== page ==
There is a fine piece of investigative journalism in today’s Independent from Melanie Newman and Alex Chepkoit who have investigated the Abha Light Clinic in Kenya, where homeopaths have been advising patients not to take anti-retroviral drugs to stave off HIV, instead suggesting that homeopathy is a suitable substitute.
A homeopath claiming to treat HIV/AIDS with sugar pills is sadly not an isolated event. Homeopathic societies have featured guest speakers on the subject, funded unethical trials, and even awarded fellowships to those who believe that the AIDS epidemic can be halted through homeopathy.
This is a belief that runs deep in the profession.
In response to this expose, homeopaths on internet forums such as Minutus, have shown absolutely no awareness of the egregious nature of their behaviour in Kenya. Karin Mont, Chair of the Alliance of Registered Homeopaths – the second biggest organisation representing lay practitioners in the UK, has said ‘Here we go again. The trashers are about to have another feeding frenzy!’.
More worringly, the head of the Abha Light Clinic, Didi Ruchira, has posted the following:
Please remember that the African-based projects are being used as “cannon fodder” for the UK battle. We (all the African projects) continue to need your support and welcome it.
The article was first published in nairobi on 1 May, but is originated from Melanie Neumann for the Independent. We were given right of reply, but it seems that they mostly ignored our points. I will post more information as I can organize it.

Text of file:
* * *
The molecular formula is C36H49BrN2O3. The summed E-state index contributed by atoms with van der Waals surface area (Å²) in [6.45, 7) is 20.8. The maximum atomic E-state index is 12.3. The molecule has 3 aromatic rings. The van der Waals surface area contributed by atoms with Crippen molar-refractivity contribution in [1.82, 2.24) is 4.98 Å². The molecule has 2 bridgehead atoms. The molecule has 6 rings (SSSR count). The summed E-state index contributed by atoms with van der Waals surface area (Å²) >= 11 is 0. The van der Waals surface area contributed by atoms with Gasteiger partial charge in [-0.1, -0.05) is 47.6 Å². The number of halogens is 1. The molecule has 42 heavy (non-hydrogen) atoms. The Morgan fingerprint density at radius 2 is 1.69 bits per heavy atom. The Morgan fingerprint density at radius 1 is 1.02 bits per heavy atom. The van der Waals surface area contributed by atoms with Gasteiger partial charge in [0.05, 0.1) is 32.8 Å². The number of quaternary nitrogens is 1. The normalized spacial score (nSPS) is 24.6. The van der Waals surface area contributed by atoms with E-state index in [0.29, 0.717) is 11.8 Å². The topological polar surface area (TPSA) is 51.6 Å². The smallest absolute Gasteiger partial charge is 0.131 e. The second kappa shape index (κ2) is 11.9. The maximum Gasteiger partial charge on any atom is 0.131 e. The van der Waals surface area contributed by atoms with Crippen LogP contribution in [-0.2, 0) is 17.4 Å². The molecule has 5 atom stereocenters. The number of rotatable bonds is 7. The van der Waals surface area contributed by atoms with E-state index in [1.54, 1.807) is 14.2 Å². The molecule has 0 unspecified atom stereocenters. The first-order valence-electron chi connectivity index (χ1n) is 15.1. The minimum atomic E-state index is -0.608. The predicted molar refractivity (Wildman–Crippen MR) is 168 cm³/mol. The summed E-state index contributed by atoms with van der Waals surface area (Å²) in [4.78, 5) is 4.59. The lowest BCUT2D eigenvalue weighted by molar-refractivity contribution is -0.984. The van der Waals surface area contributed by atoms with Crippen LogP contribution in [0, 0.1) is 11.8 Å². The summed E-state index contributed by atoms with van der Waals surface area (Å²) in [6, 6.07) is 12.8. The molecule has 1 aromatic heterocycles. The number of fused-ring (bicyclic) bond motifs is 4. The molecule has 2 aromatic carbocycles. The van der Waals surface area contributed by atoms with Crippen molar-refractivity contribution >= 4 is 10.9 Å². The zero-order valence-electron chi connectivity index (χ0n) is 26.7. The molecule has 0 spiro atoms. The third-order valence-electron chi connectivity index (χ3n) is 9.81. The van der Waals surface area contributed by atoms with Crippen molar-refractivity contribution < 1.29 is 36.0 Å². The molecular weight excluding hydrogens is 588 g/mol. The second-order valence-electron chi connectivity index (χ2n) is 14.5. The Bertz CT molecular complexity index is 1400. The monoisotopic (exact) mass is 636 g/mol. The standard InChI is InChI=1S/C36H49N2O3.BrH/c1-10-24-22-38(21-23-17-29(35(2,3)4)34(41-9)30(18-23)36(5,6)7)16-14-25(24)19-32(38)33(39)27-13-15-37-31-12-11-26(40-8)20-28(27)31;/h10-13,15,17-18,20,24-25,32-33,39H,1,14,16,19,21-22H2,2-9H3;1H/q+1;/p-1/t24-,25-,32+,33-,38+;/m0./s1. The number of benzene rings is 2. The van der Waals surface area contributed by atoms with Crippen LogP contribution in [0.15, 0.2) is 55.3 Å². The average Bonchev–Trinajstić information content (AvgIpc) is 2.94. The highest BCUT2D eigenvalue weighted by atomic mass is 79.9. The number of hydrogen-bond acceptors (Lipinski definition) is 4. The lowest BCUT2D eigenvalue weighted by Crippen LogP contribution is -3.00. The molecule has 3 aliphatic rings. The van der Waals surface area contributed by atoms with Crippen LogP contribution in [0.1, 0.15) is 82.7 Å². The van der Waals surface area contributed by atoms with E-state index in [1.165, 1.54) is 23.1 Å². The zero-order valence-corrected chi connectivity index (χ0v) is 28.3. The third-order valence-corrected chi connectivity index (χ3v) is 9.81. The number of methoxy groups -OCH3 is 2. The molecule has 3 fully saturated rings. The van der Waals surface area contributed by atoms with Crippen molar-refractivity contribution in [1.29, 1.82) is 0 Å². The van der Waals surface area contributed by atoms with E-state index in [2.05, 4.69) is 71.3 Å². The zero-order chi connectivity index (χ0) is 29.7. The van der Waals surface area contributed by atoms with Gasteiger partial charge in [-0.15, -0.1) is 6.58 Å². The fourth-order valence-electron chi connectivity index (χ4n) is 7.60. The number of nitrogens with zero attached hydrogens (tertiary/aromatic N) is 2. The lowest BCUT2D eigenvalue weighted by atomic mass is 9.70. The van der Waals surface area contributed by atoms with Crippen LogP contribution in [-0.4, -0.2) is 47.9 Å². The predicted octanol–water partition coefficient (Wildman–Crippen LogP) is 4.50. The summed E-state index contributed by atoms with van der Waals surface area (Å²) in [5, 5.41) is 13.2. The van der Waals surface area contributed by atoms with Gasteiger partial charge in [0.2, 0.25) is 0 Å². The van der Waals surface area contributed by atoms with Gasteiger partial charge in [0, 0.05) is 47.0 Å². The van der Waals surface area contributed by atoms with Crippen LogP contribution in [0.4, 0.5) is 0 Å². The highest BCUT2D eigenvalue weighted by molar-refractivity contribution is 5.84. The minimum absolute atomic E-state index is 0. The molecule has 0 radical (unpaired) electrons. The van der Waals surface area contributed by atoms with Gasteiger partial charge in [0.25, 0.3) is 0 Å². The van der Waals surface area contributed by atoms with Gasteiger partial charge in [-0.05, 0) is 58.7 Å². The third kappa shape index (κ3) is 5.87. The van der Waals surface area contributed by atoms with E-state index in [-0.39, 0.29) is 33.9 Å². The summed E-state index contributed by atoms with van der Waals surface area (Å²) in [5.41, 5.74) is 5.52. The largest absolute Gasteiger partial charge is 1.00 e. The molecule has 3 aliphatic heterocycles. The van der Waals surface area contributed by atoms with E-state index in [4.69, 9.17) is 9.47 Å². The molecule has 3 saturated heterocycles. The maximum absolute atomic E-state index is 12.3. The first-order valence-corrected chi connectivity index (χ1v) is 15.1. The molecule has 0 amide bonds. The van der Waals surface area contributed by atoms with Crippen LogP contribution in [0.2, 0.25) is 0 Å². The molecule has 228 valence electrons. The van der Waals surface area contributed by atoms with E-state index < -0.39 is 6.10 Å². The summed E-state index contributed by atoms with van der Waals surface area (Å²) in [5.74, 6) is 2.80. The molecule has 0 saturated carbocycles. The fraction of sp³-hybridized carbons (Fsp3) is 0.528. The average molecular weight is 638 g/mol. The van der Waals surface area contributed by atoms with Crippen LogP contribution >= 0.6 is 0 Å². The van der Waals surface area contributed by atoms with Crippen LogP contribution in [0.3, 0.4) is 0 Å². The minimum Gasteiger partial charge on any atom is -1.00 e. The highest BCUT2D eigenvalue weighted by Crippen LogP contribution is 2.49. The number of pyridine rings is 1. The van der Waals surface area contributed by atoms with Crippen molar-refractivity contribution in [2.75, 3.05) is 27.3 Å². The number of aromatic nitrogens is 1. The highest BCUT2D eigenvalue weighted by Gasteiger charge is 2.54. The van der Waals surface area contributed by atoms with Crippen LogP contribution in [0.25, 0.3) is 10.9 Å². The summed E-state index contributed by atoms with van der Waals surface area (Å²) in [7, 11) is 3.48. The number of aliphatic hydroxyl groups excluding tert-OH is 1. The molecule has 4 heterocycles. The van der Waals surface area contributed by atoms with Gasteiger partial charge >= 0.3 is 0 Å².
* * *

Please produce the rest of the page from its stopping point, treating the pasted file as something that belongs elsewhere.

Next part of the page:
Needless to say, the articles are full of distortions and “un-facts”. The only fact I can stand by in that article is the mention that ALF started 1998 and “it runs the country’s largest homeopathic pharmacy“
Abha Light Foundation is one of the oldest organizations working for the promotion of homeopathy in Africa. We started in 1998. It is through ALF that homeopathy has grown in presence in Kenya until there are now more that 4 organizations/groups regularly working here to promote homeopathy and 3 schools.
Between the expat community, Indian-trained or EU-trained Kenyans and the locally trained homeopaths we can count about 100-150 trained homeopaths working in Kenya.
ALF is not the first presence of homeopathy in Kenya. The first homeopath in Kenya came in 1928 from now-Pakistan. His son (now in his 80′s) and his grandson are both homeopaths. But it wasn’t until ALF organized in 1998 that there was a steady outreach and popularization into the local communities.
Although traditional African herbal medicine has always been used here, when I first came to Kenya, few people had awareness about alternative medicine or homeopathy. But over the years, Kenyans – even from the poorest to the richest- are increasingly turning away from allopathy due to its ineffectiveness and side-effects.
That last sentence is chilling. Allopathy is a derogatory term homeopaths use to describe conventional medicine. It is clear there is a missionary zeal at play here, but rather than save the souls of Africans, homeopaths intend instead to sacrifice their bodies by turning them away from lifesaving medicine and towards their ineffective sugar pills.
The average life expectancy in Sub-Saharan Africa is 30 years less than that of the developed world. This represents a humanitarian problem of immense proportion that will take much wealth, effort and ingenuity to solve. It requires the production and dispersal of life saving medicines and the cooperation of the United Nations health agencies and often unstable governments. What it does not need is are homeopaths from Europe and America whose persistent delusions, and idiotic confidence, can and will kill.